As the solar industry deals with a slump in demand from traditional leaders like Germany and Italy, the industry is looking to emerging markets for demand. China will pick up some of the slack this year, but who else is emerging as companies search for demand for their products, and what should government support look like in the future?
I talked to experts in the industry at the GTM Solar Summit last week looking for answers to these questions. Here's what I learned from them.
A solar power boom close to home
The U.S. is anything but a mature market when it comes to solar, and is actually one of the emerging markets the industry is looking to. I asked Angiolo Laviziano, founder of integrated renewable energy company Mainstream Energy, what drivers are needed to bring the U.S. into sustainable solar growth. Here are a few of his thoughts:
- The cost curve for the end customer needs to be the focus for the industry. This includes not only module prices, but also balance-of-system costs like permitting and installation labor. As these costs come down, solar will grow in attractiveness to both residents and utilities.
- Government involvement on a state level is key. Markets vary from state to state and it will be the policies set at the state and utility levels that drive solar, not federal policy.
- In response to my question about what the best policy is based on what the industry has learned so far, Laviziano said a capacity-based rebate structure where the rebate comes down with higher levels of installation would be ideal in the U.S. The policy and installations would need to be very transparent so that the rebate could be modified quickly and everyone knows when and by how much a rebate would be reduced. Any subsidy would also need to be set at a reasonable level that declines over time with the understanding that it wouldn't last forever.
What Laviziano, along with others in the industry, is worried about is a boom and bust in new markets, as happened in Spain. The feed-in tariff rates were so high that the market was overwhelmed, leading to a bust when the rate was cut.
I asked if a reverse auction, as California just held, would be a good method for bringing down costs for consumers and installing a set amount of solar. Laviziano was hesitant, and so are others in the industry, about who will emerge as winners in such auctions. When cost is the only thing being looked at, you often don't get the best project, just the cheapest. Those two aren't always the same thing; just ask the construction industry.
Emerging markets south of the border
I also talked with Isabelle Christensen, director of North American Operations for JinkoSolar (NYSE: JKS ) , about how her company is expanding in the Americas.
Jinko got something of a slow start in the U.S. market, failing to be approved by installers like SolarCity when they began expanding. This has caused it to play catch-up, but it is taking a two-pronged approach in the U.S. now and hopes that markets south of the border will be a big part of the future.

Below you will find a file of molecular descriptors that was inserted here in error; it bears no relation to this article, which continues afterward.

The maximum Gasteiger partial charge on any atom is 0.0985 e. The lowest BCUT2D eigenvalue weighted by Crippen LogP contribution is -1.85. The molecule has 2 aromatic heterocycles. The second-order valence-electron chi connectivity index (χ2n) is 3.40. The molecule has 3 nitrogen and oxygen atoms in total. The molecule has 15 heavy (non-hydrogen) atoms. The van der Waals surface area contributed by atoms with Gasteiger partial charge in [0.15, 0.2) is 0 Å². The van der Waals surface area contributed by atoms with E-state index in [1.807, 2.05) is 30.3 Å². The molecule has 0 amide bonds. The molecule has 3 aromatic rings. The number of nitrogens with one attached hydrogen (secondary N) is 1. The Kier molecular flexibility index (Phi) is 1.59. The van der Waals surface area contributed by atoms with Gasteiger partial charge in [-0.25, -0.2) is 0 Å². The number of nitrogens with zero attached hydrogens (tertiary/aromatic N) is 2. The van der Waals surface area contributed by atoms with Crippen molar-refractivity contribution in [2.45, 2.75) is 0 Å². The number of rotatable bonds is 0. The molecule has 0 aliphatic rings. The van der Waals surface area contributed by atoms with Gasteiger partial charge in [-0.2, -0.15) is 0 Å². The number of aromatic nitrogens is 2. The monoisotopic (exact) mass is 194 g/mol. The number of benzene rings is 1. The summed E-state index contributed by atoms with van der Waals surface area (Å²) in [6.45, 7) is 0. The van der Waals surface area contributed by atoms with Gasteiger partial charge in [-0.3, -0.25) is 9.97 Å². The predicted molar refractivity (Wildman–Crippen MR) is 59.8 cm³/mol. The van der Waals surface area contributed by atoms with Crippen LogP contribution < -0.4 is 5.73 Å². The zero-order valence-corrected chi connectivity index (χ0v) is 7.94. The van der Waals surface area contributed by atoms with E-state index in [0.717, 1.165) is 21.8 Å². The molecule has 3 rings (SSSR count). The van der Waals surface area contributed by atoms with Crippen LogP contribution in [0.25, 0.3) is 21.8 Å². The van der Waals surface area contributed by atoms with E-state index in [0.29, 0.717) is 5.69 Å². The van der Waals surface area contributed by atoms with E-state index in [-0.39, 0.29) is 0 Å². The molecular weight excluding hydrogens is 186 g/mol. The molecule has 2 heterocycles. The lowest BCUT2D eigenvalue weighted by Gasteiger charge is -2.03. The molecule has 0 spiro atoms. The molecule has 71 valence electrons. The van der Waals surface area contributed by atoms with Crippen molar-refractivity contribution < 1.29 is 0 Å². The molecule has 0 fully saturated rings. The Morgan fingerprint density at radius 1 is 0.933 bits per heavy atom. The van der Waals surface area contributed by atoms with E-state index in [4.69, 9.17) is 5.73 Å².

JinkoSolar is selling to small integrators and distributors, similar to SunPower's (Nasdaq: SPWR ) strategy of having a lot of channels, as well as selling to big customers like SolarCity, which is where Yingli Green Energy (NYSE: YGE ) has put its focus. Both have been successful for these companies, and Jinko sees this as a way to diversify demand. The company is also going straight to utility developers, competing directly against other manufacturers.
In Latin America, the company is hoping to get a head start by building relationships with buyers. Since it isn't a great marketing company, according to Christensen, it must focus on its advantage as a good manufacturing company and on creating energy over having a big brand name. She sees markets in the Caribbean, Brazil, Mexico, and Chile as attractive for Jinko in the future. They have the political willpower and are reliant on external energy, two factors that will drive solar's adoption.
Searching for demand in the Americas
The battle has been long and slow for solar from a policy standpoint. But some markets in the U.S. and even more in Latin America provide attractive opportunities, even without subsidies. One presenter highlighted a project in the works just south of the U.S. border in Mexico being sold strictly on net metering basis. Something as simple as priority access to the grid or net metering can go a long way in these markets, where electricity is expensive and power can be sporadic.
If U.S. tariffs go up this month, Latin America could be where Chinese manufacturers find the new demand source that they so desperately need. Trina Solar (NYSE: TSL ) , Yingli, and Suntech Power (NYSE: STP ) have the infrastructure to exploit these markets and the best financials in China.
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